Who or What Is Our Primary Source of Happiness?

Happiness can’t be bigger than its source. God is primary; all other forms of happiness—relationships, created things, and material pleasures—are secondary. If we don’t consciously see God as their source, these secondary things intended for enjoyment can master us.

Things such as winning a game, a promotion, or a contest; or taking a new job or a vacation are too small to bring big happiness. God, on the other hand, “satisfies the longing soul, and the hungry soul he fills with good things” (Psalm 107:9). We’re finite and fallen, and we lack what’s required for happiness. All those who look within themselves for pleasures and delight are doomed to misery. We just aren’t big enough and good enough to supply the happiness we crave!

Christ-followers enjoy what God provides first and foremost because they enjoy the God who provides them. Unlike us, God is infinite and without flaws. Secondary things bring some joy, but God alone is our “exceeding joy” (Psalm 43:4). Scottish theologian Samuel Rutherford (1600–1661) wrote, “It is the infinite Godhead that must allay the sharpness of your hunger after happiness, otherwise there shall still be a want of satisfaction to your desires.”

Secondary things are not incidental or unimportant— they’re God’s gifts to draw us to Him—so we should never disdain the created world. But by putting God first and His creation second, the world and its beauties become instruments of joy and worship. We love them better when we love God more than them.

Why do we watch the World Series or the Olympics? Why do we go to the Grand Canyon, the Alps, or the ocean? Why do we want to get near bigness and beauty and magnificence? Because we find happiness in beholding what’s greater than ourselves. It’s what we’re made for: an infinitely great, happy-making God.

When an atheist enjoys the cool breeze of a sunny autumn day as he writes his treatise on God’s nonexistence, the source of his pleasure is God. For God is the author of the universe itself: the Earth, cool breezes, sunny days, the atheist made in God’s image, the physical sensations that give the capacity to enjoy nature, and even the powers of rational thought the atheist uses to argue against God.

One of the keys to enjoying life is connecting the dots between our happiness and God as its provider, as well as between our happiness and God’s own happiness. When I run with my dog or look at Jupiter dominating the sky over Mount Hood, I experience happiness. Unbelievers are capable of enjoying happiness in exactly the same things, but their happiness can’t be as immense or enduring, because they stop short of recognizing the one whose overflowing reservoir of happiness has spilled over into His creation.

This helps us understand what Asaph says in Psalm 73: “Whom have I in heaven but you? And there is nothing on earth that I desire besides you” (verse 25). Is Asaph saying he doesn’t desire food, water, clothes, shelter, friendship, and laughter? No. He’s saying, in essence, “Of the many things I desire, at the core of all of them is God Himself. Therefore, all that I desire is summed up in God alone.”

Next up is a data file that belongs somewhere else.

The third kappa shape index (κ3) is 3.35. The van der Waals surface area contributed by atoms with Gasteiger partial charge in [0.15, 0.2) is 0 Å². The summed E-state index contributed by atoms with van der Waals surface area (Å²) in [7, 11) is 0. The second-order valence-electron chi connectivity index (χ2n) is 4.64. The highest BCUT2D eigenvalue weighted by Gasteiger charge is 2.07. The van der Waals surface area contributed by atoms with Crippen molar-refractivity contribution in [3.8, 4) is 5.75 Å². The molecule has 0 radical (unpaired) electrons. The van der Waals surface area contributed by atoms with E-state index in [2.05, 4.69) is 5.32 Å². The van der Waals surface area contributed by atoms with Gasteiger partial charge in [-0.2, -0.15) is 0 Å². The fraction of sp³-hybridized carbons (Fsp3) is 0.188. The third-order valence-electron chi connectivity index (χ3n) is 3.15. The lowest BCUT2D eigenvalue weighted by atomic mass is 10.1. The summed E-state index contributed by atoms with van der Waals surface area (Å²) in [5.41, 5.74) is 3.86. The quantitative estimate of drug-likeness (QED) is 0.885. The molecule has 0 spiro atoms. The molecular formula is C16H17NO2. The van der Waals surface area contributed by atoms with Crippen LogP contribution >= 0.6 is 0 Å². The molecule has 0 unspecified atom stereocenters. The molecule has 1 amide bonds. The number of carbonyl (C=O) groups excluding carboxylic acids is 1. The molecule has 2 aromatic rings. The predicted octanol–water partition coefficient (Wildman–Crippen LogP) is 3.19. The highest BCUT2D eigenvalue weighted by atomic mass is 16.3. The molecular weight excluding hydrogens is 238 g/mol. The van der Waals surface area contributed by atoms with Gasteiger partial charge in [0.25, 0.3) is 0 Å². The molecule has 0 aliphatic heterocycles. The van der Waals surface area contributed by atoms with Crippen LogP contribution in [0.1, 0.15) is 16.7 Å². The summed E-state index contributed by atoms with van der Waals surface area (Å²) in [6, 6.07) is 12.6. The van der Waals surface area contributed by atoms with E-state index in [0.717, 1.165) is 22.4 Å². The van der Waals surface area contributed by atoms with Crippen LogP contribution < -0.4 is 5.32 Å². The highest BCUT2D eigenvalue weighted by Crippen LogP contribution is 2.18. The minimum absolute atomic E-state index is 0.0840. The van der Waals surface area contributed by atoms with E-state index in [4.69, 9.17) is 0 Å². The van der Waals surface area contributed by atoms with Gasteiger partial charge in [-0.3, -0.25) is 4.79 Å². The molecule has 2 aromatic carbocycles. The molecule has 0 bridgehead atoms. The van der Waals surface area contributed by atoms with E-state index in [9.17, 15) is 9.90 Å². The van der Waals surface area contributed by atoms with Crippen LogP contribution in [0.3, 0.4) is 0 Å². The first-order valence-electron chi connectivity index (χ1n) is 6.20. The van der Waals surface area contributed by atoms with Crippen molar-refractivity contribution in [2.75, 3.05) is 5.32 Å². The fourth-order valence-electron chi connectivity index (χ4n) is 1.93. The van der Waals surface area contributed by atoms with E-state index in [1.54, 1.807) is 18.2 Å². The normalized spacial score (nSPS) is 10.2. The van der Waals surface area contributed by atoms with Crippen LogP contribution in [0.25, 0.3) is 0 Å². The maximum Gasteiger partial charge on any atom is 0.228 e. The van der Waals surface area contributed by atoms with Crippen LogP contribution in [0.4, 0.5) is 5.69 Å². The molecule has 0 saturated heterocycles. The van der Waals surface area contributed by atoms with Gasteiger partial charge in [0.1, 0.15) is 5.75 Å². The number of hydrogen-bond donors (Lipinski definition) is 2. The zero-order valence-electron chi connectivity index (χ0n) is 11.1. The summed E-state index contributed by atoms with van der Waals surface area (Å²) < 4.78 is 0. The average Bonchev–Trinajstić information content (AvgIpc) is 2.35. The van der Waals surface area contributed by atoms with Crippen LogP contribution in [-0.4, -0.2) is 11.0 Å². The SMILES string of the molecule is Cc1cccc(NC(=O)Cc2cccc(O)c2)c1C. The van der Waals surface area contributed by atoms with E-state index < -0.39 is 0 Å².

As I write this, I’m looking up from my computer at a photo I took underwater. It reminds me of the sheer delight of my unforgettable ninety-minute encounter with a wonderful monk seal I named Molly.

Whenever I look at Molly’s photo, my heart fills with joyful memories and longing for the New Earth’s joy and the days that await us. That anticipation gives me a harvest of happiness today. Of course, many people who don’t know God love to snorkel and dive. They’re truly moved by the enchanting beauty of the reef.

But an immense part of my happiness as I snorkel is knowing God, the primary, who made all these secondary wonders. I sense His presence with me—both when I’m out in His ocean and as I sit in my home remembering His nearness, both then and now. This is a shared experience between my God and me, and even as I type, the memories of countless hours spent in the water together with Him, enjoying His beautiful underwater kingdom, bring joyful tears to my eyes. The beautiful coral reef and its wondrous creatures don’t draw me away from God—they draw me to Him. But if I were to worship them and not the God who made them, I would not only displease Him, I would diminish and ruin them.

In the movie The Avengers, Thor’s brother, the evil Loki, weary of the Incredible Hulk, says to him in a commanding voice, “Enough! . . . I am a god, you dull creature!” The Hulk, unimpressed, picks up Loki with one hand and gives him a merciless thrashing, pounding him into the ground. As he walks away, the Hulk turns back toward Loki, looking disgusted, and mutters, “Puny god.” Loki, utterly defeated, gives a pathetic little squeak.

All idols are not only false gods but also puny gods. The very gifts of God that can bring us great joy become dismally small when we make them primary. Only the true God is big enough to bear the weight of all our happiness, and the larger we see Him, the bigger our happiness in Him.

In the mid-1600s, Puritan John Gibbon said, “God alone is enough, but without him, nothing [is enough] for thy happiness.” Whether or not we’re conscious of it, since God is the fountainhead of happiness, the search for happiness is always the search for God.

Excerpted from Randy's book 60 Days of Happiness

Photo by Jon Tyson on Unsplash

Randy Alcorn (@randyalcorn) is the author of over sixty books and the founder and director of Eternal Perspective Ministries